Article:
FBI sounds alarm over ‘precipitous increase’ in online fraud, with retirees scammed out of $1.7B

No agency in America could use an image boost better than the FBI, which is in the news cycle again this week for raiding the home of a pro-life activist with guns drawn, arresting the former pastor in front of his children.

And while the bureau has done much of late to tarnish its image, an effort to call attention to elderly people being scammed out of millions is a step in the right direction.

In the age of the internet, more than 90,000 elderly people in America were scammed out of $1.7 billion in 2021, according to the FBI’s 2021 Internet Crime Complaint Center, with the numbers representing “a precipitous increase in elderly fraud from the previous year,” Fox News reported. The losses were reportedly a 74 percent increase over 2020 figures.

“Elder fraud is simply financial fraud that targets any individual, any citizen in the United States over the age of 60 years old,” FBI Deputy Assistant Director of the Criminal Investigation Division Aaron Tapp told Fox News. “… It could be romance based. It could be technology based. But any type of fraud scheme that’s targeting our elderly population.”

Crooks are taking advantage of elderly people’s lack of technological savvy to bilk them out of thousands of dollars, according to Tapp.

“The technology is just a modality for these scammers to commit fraud,” he said. “And so as the technology develops, they’ll use that modality in any way they can to prey upon the elderly population.”

Online fraud has skyrocketed since 2017, which saw less than $400 million in total losses. The average victim in 2021 was scammed for more than $18,000, with over 3,000 victims losing more than $100,000.

The FBI said the most common types of fraud in the report are tech support, non-payment/non-delivery, identity theft and romance scams, which means that exciting young entrepreneur out of New York City may not be who they claim to be and may not be into you as much as you’re led to believe.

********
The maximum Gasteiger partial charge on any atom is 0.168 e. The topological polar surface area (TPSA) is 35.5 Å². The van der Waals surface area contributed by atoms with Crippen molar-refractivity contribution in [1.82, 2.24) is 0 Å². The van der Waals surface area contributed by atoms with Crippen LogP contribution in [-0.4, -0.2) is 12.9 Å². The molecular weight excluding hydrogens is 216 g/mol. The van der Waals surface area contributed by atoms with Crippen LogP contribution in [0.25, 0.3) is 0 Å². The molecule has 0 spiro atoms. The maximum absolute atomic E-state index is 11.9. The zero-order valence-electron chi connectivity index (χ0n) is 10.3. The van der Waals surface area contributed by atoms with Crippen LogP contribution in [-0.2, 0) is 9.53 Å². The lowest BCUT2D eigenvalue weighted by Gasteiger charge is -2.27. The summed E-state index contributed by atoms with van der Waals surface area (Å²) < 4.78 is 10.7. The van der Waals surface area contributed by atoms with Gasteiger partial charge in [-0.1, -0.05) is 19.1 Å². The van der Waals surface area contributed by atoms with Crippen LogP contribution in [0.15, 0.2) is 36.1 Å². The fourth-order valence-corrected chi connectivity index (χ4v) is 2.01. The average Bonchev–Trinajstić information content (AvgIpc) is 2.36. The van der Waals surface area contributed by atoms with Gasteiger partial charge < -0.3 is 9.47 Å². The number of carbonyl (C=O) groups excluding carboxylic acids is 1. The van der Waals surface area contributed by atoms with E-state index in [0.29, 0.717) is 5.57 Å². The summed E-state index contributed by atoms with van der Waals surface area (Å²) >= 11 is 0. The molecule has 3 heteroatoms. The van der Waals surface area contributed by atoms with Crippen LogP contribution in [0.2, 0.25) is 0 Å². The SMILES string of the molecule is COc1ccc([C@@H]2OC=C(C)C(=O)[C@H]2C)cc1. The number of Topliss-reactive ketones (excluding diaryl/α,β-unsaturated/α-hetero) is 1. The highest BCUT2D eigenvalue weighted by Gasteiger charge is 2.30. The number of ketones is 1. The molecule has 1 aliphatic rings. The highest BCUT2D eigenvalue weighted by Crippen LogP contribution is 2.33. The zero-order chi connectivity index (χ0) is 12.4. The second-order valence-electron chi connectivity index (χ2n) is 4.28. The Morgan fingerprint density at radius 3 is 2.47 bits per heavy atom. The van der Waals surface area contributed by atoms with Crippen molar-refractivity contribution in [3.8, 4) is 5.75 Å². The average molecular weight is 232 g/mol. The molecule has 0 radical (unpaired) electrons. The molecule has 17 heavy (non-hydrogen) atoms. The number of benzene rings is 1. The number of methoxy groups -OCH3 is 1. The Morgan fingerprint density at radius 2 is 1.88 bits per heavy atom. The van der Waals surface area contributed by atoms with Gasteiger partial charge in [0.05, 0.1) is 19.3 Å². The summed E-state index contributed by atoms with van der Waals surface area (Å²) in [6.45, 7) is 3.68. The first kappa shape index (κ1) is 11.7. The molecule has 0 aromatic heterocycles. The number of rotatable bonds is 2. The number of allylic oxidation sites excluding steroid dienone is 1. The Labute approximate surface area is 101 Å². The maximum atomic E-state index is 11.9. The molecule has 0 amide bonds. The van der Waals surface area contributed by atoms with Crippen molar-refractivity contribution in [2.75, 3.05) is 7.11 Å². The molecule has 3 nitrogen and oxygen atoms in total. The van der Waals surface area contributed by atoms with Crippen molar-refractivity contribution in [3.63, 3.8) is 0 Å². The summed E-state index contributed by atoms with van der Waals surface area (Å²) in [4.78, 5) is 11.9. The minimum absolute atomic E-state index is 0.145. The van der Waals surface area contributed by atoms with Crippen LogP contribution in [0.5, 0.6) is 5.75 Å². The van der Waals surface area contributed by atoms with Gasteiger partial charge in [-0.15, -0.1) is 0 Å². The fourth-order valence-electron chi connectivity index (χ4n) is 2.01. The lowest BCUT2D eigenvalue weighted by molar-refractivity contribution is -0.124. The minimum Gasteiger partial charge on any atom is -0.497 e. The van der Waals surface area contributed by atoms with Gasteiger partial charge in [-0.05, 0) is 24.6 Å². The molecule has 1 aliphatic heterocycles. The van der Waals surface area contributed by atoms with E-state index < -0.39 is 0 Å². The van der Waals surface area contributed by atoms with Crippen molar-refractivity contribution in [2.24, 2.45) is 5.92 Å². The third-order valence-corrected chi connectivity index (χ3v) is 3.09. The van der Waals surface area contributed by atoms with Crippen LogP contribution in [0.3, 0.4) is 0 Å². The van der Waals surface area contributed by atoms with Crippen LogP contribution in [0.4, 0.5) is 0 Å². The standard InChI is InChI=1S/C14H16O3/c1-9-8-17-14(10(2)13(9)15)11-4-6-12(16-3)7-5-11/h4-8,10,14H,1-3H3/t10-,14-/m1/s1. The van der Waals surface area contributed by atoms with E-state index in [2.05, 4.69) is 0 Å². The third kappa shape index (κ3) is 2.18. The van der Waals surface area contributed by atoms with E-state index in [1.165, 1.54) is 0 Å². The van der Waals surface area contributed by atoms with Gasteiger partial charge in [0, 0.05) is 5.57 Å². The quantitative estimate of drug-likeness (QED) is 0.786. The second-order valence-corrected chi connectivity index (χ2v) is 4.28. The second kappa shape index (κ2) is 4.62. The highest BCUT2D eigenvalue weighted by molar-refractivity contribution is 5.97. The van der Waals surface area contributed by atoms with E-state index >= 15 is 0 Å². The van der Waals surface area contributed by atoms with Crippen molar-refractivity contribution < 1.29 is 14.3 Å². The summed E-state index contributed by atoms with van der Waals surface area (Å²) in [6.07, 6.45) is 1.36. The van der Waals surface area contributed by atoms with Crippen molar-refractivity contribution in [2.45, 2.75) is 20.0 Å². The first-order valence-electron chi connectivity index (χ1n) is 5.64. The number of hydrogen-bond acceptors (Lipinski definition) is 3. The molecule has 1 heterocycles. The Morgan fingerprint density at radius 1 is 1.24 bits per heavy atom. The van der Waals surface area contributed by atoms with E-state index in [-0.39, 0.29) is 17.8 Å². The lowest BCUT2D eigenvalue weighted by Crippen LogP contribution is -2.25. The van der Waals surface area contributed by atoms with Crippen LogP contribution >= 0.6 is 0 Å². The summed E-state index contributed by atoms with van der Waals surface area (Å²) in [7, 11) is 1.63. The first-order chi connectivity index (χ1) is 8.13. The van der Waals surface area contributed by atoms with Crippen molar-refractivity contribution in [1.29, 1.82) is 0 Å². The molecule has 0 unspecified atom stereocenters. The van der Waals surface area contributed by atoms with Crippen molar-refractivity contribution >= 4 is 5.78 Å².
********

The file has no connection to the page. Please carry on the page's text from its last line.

Angie Kennard, whose late father was taken for a ride in a romance scam, shared his story with Fox News as a warning to others — Donald Griffith ran a construction business in the Washington D.C. area and helped build the region’s metro transportation system, according to the network.

“I think, you know, just being lonely, he turned to the internet and started looking around on dating sites and, you know, built a relationship with this person, Mary, online,” Kennard told Fox News.

The scheme used to defraud her father started when the love interest got trapped overseas while working abroad in Europe, with the scammers learning enough to convince him that “Mary” legitimately cared. The asks started out small but eventually emptied his life savings, with their interaction consisting of text messages and emails only.

“They’re very manipulative,” Kennard said. “They just really fed into my father’s background and who he was. And they made him fall in love. … It got to a point where they basically started turning my father against me, against my uncle, against his own family, saying that we just wanted his money.”

“Over time, she started asking him for money, and it started in small increments and then eventually, you know, worked its way up to … $40,000 at a time,” Kennard said. “From what I can add up and find in terms of receipts and notes and statements, it looks like [he sent] about $750,000.”

Kennard said that it wasn’t until she sneaked a peak at her father’s laptop and went through his emails and financial statements that she realized “the magnitude of what happened.”

“That’s when I contacted the FBI,” she said.

Turns out, the people who scammed her father were part of a Nigerian ring that defrauded hundreds of other victims out of $20 million in losses, according to Special Supervisory Agent Keith Custer.

Custer investigated Griffith’s case and told Fox News that there were “hundreds of victims, hundreds of bank accounts and well over $20 million in losses,” stressing that Ghana and Nigeria were hubs for the sophisticated high-tech swindles.

“We indicted ten people in the initial round of indictments,” Custer said, of the Nigerian ring that ripped off Griffith. “So nine of those were guilty either at trial or through a plea bargain. One remains at large in Nigeria.”

Another popular scam involves the Publishing Clearinghouse, with targets being told that they are the big winner for the year and that they have to come up with a large sum of money to get their millions out of the bank.

DONATE TO AMERICAN WIRE

If you are fed up with letting radical big tech execs, phony fact-checkers, tyrannical liberals and a lying mainstream media have unprecedented power over your news please consider making a donation to American Wire News to help us fight them.

Thank you for your donation!
Tom Tillison

Comment

We have no tolerance for comments containing violence, racism, profanity, vulgarity, doxing, or discourteous behavior. If a comment is spam, instead of replying to it please click the ∨ icon below and to the right of that comment. Thank you for partnering with us to maintain fruitful conversation.

Latest Articles